So Michele's low back pain is better. Two weeks of significant discomfort has gone away. Her treatments consisted of ice, than heat once the inflammation went away, some electrical stim, and some cross friction massage to the stabilizing muscles of the spine. I used a lot of Isagenix Ageless Pain Relief cream while doing the muscle work and she loved it. Once things relaxed a bit with the musculature we were able to get some nice pelvic adjustments which took away the last bit of discomfort she was feeling at night.
So what happened? As I mentioned in the last newsletter it was an innocuous movement of straightening up from a seated position at the computer. But that's only part of what really happened, which was the stabilizing muscles of her spine didn't activate to support her back when she made that small movement. As a result, she strained her back. The discomfort she felt was largely due to the superficial musculature, or the mobilizers of the spine, splinting in an attempt to act as stabilizers.
We think of the spine, the bones, discs, and ligaments as being capable of handling the various stresses placed on it with our day to day activities when in reality these passive structures are quite weak. Research has demonstrated that discs and ligaments will fail, or become injured under only 9 kg of mechanical stress. Normal movements place the spine under 600-1,700 kg of stress. If these passive structures can only withstand 9 kg of pressure, obviously the role of the spinal stabilizers is tantamount to a healthy spine.
We have 3 layers of tissue in our trunks, each with a specific function. The deep layer is comprised of the discs, vertebrae, and ligaments. The function of this layer is to provide the nervous system with positional sense information of the various joints. It also provides the spine with a small amount of stability. The middle layer of the trunk consists of the medium size muscles responsible for stabilizing the spine and protecting the discs and ligaments from injury. The outer layer is made up of the large muscles which are responsible for motion of the spine and overall posture of the spinal column.
According to Rick Jemmett, BSC (PT), all spinal pathology leads to three inter-related problems. With either acute injury, or slow wear and tear of the aging spine, increased motion will develop at a spinal joint. This can be seen with the decrease in our disc heights as we age, or with ligamentous strain. At the same time, protective stabilizing muscles of the trunks middle layer will fail to work correctly as the nervous system develops an inability to activate or control these muscles in an optimum fashion. Outer layer muscles are than recruited to act as stabilizers at the level of the injured joint.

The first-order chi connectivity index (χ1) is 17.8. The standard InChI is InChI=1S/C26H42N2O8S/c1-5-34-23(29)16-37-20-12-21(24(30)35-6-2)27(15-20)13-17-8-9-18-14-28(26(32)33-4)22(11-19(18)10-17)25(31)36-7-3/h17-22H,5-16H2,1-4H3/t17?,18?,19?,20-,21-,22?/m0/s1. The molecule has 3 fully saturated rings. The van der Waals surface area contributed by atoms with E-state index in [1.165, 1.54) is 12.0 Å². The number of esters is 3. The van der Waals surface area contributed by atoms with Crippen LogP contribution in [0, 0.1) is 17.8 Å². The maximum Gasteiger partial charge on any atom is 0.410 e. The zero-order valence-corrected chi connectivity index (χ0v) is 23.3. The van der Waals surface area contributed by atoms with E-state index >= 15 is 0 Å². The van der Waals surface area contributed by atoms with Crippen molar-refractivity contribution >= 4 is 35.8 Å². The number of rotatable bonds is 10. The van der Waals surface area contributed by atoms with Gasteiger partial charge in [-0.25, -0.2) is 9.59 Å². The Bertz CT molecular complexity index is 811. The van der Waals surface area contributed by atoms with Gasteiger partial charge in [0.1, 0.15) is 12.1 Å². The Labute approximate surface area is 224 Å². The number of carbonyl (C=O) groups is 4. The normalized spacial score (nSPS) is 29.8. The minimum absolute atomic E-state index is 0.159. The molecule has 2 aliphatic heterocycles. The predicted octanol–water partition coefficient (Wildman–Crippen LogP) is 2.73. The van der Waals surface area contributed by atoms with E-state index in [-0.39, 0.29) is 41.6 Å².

According to Jemmett "People with low back pain are unable to adequately activate muscles such as transversus abdominis and multifius in any movement situation, whether it is something as simple as sitting upright or as complex as a yoga posture. People with low back pain have a nervous system that continually compensates for its inability to properly activate middle layer muscles by excessively activating outer layer muscles in an attempt to protect the spine."
So does Michele (or you) really need to know this? You do if you want to get truly better. Research shows that is you don't retrain the two primary stabilizers of the low back, the transverses abdominis and multifidis, you have a 70% chance of recurring and progressively more severe episodes of low back pain. What I recommend for Michele, and for any patient with chronic or episodic low back pain are exercises based on the Australian Spinal Stabilization Method.
A study published in the journal Spine evaluated this approach to therapeutic spinal stabilization. The study showed that patients with acute, first episode low back pain corrected the nervous system error which caused their multifidus and transversus to work improperly. Even more impressive, the patients who were treated with the Australian approach were 12 times less likely to experience repeat back pain during the first year following the treatment. In short, if my wife takes the time to do her homework and re- boot her nervous system the chances of another episode are significantly less. If not, plan on another 2-8 weeks of pain and immobilization most likely to occur when she/you/me are most inconvenienced!
You can find many on-line instructions for working on these stabilizing muscles, however, they are very subtle and very difficult to do correctly. The key is in being able to activate these muscles to the exclusion of the more superficial musculature and in a proper progression of exercises and skills. Much like any physical activity, progression to more demanding skill sets is needed for long term success. If you would like to try this approach to either chronic or acute low back pain, give us a call and we will get you in and started.